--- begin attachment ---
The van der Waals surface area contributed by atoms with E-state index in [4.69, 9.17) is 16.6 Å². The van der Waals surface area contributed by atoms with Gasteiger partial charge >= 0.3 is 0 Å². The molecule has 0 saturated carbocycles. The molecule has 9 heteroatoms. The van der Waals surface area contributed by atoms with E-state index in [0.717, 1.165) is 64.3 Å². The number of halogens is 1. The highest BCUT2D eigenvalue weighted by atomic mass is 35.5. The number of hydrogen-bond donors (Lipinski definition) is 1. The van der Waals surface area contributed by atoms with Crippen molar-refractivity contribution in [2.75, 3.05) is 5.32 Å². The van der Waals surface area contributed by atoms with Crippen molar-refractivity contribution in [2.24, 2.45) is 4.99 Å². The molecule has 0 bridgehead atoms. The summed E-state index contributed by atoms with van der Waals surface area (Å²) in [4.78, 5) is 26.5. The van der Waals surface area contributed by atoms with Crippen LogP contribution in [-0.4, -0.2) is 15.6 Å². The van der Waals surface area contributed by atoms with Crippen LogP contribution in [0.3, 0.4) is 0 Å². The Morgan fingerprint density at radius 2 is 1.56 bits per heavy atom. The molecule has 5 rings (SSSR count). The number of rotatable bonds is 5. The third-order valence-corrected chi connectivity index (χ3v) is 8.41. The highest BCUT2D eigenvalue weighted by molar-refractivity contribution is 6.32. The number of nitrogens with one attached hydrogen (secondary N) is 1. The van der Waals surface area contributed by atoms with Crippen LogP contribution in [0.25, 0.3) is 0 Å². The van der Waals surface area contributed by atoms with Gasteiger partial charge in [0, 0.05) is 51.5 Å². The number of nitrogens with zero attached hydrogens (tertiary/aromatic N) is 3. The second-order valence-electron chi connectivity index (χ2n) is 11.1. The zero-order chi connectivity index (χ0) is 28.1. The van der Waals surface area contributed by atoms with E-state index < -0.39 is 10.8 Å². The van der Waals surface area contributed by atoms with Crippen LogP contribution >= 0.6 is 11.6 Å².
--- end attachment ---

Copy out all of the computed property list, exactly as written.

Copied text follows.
The van der Waals surface area contributed by atoms with E-state index in [4.69, 9.17) is 16.6 Å². The van der Waals surface area contributed by atoms with Gasteiger partial charge >= 0.3 is 0 Å². The molecule has 0 saturated carbocycles. The molecule has 9 heteroatoms. The van der Waals surface area contributed by atoms with E-state index in [0.717, 1.165) is 64.3 Å². The number of halogens is 1. The highest BCUT2D eigenvalue weighted by atomic mass is 35.5. The number of hydrogen-bond donors (Lipinski definition) is 1. The van der Waals surface area contributed by atoms with Crippen molar-refractivity contribution in [2.75, 3.05) is 5.32 Å². The van der Waals surface area contributed by atoms with Crippen molar-refractivity contribution in [2.24, 2.45) is 4.99 Å². The molecule has 0 bridgehead atoms. The summed E-state index contributed by atoms with van der Waals surface area (Å²) in [4.78, 5) is 26.5. The van der Waals surface area contributed by atoms with Crippen LogP contribution in [-0.4, -0.2) is 15.6 Å². The van der Waals surface area contributed by atoms with Crippen LogP contribution in [0.3, 0.4) is 0 Å². The Morgan fingerprint density at radius 2 is 1.56 bits per heavy atom. The molecule has 5 rings (SSSR count). The number of rotatable bonds is 5. The third-order valence-corrected chi connectivity index (χ3v) is 8.41. The highest BCUT2D eigenvalue weighted by molar-refractivity contribution is 6.32. The number of nitrogens with one attached hydrogen (secondary N) is 1. The van der Waals surface area contributed by atoms with Crippen LogP contribution in [0.25, 0.3) is 0 Å². The van der Waals surface area contributed by atoms with Gasteiger partial charge in [0, 0.05) is 51.5 Å². The number of nitrogens with zero attached hydrogens (tertiary/aromatic N) is 3. The second-order valence-electron chi connectivity index (χ2n) is 11.1. The zero-order chi connectivity index (χ0) is 28.1. The van der Waals surface area contributed by atoms with E-state index < -0.39 is 10.8 Å². The van der Waals surface area contributed by atoms with Crippen LogP contribution >= 0.6 is 11.6 Å².